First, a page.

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Nephrology (Carlton). 2010 Jun;15 Suppl 2:10-7. doi: 10.1111/j.1440-1797.2010.01305.x.

Herbal medicines and chronic kidney disease.

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1
Department of Nephrology, Postgraduate Institute of Medical Education and Research, Chandigarh, India. vjha@pginephro.org

Abstract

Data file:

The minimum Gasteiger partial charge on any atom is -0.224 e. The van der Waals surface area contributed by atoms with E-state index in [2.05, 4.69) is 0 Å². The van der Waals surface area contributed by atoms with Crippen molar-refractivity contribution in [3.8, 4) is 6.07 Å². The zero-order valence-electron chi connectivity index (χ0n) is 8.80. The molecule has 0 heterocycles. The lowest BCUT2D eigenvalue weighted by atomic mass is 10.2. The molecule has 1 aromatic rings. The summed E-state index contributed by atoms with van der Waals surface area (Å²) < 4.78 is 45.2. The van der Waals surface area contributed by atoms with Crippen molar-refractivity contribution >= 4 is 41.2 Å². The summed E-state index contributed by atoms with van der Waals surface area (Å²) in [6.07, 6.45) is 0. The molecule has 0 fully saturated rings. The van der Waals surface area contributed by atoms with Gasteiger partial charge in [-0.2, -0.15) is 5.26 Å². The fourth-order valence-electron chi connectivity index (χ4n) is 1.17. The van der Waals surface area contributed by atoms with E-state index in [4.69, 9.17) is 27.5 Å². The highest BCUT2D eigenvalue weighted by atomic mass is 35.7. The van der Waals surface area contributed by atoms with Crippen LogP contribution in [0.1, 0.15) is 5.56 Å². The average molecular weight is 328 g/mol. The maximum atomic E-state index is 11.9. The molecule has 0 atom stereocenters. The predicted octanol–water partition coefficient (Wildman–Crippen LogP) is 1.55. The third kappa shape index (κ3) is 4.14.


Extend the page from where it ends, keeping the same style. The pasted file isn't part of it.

Alternative and indigenous systems of medicine are popular amongst the poorer sections of society in the developing world. Their use in the developed world has also increased in recent times. The source and composition of these medicines vary in different parts of the world, but herbs and other botanicals are central to these systems. Largely outside the ambit of regulatory control, herbal remedies are prepared by quasi-trained herbalists and not tested for safety. Toxicity can occur when a herb with unknown toxicity is consumed, incorrect identification leads to substitution of an innocuous herb with a toxic one, preparations are contaminated with toxic non-herbal compounds or when a herb potentiates the nephrotoxic effect of a conventional therapy. Renal injury has been reported in association with several herbs. The best-known herb-induced chronic kidney disease (CKD) is aristolochic acid nephropathy. The condition is characterized by progressive interstitial nephritis, with a proportion of patients developing urothelial malignancies. The toxic compound is aristolochic acid (AA); AA-DNA adducts have been identified in the renal and urothelial tissues. Recent evidence suggests that AA also contributes to the development of Balkan endemic nephropathy. The role of herbs has been postulated in the development of CKD in other parts of the developing world, especially amongst the rural population. Public awareness and regulation of use of herbal medicines are required to eradicate this entity from the community.

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